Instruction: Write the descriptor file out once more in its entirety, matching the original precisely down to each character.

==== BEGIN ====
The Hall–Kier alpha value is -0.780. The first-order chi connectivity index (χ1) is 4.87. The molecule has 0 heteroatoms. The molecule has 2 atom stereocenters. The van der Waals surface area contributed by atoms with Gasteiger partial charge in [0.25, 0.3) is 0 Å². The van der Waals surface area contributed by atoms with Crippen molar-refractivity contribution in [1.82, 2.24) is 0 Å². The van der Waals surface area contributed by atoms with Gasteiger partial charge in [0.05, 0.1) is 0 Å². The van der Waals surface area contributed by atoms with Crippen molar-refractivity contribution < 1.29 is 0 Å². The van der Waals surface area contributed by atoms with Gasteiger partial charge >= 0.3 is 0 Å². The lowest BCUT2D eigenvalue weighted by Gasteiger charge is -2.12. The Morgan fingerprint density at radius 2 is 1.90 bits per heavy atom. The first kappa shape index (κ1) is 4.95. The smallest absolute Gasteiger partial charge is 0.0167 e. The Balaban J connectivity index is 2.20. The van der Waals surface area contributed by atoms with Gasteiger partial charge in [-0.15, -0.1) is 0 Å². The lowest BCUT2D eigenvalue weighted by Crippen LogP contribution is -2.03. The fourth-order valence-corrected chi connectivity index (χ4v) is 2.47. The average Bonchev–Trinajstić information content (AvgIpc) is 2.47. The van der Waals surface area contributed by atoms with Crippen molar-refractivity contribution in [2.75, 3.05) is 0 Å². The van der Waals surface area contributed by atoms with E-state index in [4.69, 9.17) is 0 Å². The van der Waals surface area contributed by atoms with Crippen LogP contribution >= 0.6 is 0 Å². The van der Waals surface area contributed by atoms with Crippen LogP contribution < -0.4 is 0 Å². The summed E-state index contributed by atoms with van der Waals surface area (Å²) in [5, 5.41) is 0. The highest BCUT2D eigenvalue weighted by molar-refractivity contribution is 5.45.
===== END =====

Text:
The Hall–Kier alpha value is -0.780. The first-order chi connectivity index (χ1) is 4.87. The molecule has 0 heteroatoms. The molecule has 2 atom stereocenters. The van der Waals surface area contributed by atoms with Gasteiger partial charge in [0.25, 0.3) is 0 Å². The van der Waals surface area contributed by atoms with Crippen molar-refractivity contribution in [1.82, 2.24) is 0 Å². The van der Waals surface area contributed by atoms with Gasteiger partial charge in [0.05, 0.1) is 0 Å². The van der Waals surface area contributed by atoms with Crippen molar-refractivity contribution < 1.29 is 0 Å². The van der Waals surface area contributed by atoms with Gasteiger partial charge >= 0.3 is 0 Å². The lowest BCUT2D eigenvalue weighted by Gasteiger charge is -2.12. The Morgan fingerprint density at radius 2 is 1.90 bits per heavy atom. The first kappa shape index (κ1) is 4.95. The smallest absolute Gasteiger partial charge is 0.0167 e. The Balaban J connectivity index is 2.20. The van der Waals surface area contributed by atoms with Gasteiger partial charge in [-0.15, -0.1) is 0 Å². The lowest BCUT2D eigenvalue weighted by Crippen LogP contribution is -2.03. The fourth-order valence-corrected chi connectivity index (χ4v) is 2.47. The average Bonchev–Trinajstić information content (AvgIpc) is 2.47. The van der Waals surface area contributed by atoms with Crippen molar-refractivity contribution in [2.75, 3.05) is 0 Å². The van der Waals surface area contributed by atoms with E-state index in [4.69, 9.17) is 0 Å². The van der Waals surface area contributed by atoms with Crippen LogP contribution >= 0.6 is 0 Å². The van der Waals surface area contributed by atoms with Crippen LogP contribution < -0.4 is 0 Å². The summed E-state index contributed by atoms with van der Waals surface area (Å²) in [5, 5.41) is 0. The highest BCUT2D eigenvalue weighted by molar-refractivity contribution is 5.45.